The Verbal and Quantitative sections together account for the overall GMAT score of 200-800 that business schools mention in their admission requirements.
Watch this video and find out what scores are considered too low, if you can compensate for a low score, and how to improve it if that is a better strategy.
MBA Podcaster host Bob O'Keefe explores what to do with a low GMAT Verbal score with GMAT expert Brian Galvin from Veritas Prep, a leading global GMAT prep provider.
Find out how to improve a low GMAT Verbal score and whether those with a quantitative background will be given leniency on the Verbal Section, and run through a sample GMAT Sentence Correction problem. Also, learn how MBA admissions directors view your GMAT test score.
Check out also: Free Live Online GMAT Classes
The guests in this informative podcast are Brian Galvin, Vice President of Academics at Veritas Prep; Isser Gallogly, Executive Director of Admissions, NYU Stern School of Business; Edward Lavino, Associate Director of Recruiting, University of Maryland, Robert H. Smith School of Business; Peg Jobst, Senior Vice President, GMAC Services, Graduate Management Admission Council (GMAC).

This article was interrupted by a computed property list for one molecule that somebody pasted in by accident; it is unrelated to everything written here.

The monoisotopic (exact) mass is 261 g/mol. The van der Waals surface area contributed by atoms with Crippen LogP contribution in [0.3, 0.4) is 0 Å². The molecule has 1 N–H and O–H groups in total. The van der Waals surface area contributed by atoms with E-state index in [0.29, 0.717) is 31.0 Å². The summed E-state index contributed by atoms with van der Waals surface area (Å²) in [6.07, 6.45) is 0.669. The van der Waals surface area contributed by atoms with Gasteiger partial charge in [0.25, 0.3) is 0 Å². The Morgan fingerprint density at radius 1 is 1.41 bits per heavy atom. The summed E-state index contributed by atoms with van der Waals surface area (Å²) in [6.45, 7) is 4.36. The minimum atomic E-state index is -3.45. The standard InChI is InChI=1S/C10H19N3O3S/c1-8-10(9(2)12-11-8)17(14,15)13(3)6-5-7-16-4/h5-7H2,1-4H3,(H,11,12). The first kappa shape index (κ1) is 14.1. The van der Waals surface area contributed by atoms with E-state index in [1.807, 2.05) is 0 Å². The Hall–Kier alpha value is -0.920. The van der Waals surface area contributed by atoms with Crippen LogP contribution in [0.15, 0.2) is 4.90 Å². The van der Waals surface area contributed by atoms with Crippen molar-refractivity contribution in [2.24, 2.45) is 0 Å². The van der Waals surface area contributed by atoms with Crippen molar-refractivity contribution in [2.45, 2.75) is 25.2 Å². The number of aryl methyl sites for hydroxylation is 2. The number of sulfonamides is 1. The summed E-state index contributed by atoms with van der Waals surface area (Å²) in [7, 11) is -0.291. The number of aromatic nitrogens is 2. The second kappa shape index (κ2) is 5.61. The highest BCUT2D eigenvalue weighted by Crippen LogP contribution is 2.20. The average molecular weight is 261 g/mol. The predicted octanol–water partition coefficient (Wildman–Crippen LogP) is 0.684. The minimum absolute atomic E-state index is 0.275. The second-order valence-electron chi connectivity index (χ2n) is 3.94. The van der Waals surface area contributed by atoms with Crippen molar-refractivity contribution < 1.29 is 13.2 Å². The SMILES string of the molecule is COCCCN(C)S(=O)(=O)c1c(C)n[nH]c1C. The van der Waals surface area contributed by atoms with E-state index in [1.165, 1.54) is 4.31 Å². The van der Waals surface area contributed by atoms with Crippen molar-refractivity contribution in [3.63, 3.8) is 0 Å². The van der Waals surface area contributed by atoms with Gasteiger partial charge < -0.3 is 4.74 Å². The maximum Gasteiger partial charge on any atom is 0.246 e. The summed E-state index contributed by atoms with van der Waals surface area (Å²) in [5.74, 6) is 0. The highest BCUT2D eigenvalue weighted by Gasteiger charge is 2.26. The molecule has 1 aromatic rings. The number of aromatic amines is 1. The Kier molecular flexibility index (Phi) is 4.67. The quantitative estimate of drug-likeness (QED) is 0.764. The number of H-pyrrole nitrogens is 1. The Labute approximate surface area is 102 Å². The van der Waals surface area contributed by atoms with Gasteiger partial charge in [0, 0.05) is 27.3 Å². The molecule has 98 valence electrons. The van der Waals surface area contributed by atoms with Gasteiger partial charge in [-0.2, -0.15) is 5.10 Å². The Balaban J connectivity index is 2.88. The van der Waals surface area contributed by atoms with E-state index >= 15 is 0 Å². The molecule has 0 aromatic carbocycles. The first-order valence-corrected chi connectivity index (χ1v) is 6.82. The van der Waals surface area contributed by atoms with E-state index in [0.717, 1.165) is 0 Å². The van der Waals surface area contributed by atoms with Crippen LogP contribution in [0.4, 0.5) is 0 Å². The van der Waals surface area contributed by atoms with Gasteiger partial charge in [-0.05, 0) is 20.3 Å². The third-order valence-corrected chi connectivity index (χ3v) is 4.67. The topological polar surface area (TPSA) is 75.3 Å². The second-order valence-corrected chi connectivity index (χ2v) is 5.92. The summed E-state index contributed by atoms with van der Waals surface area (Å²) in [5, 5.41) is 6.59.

About the GMAT Verbal section
The Verbal section of the GMAT exam helps evaluate a candidate’s ability to synthesise and understand large amounts of material using reading comprehension, critical reasoning and sentence correction. The verbal section of the GMAT consists of 41 questions to be answered in 75 minutes.
A good piece of advice to truly prepare yourself for the GMAT verbal is to immerse yourself in diverse specialised texts in English. Read books, textbooks, magazines and newspapers on any topic that interests you. Plunge into fields of study new to you. Building a rich vocabulary and training your ability to comprehend complex texts quickly will help you a lot on the GMAT Verbal section.
Don’t forget about Standard English Grammar and idiomatic expressions. You will need them on the GMAT as well.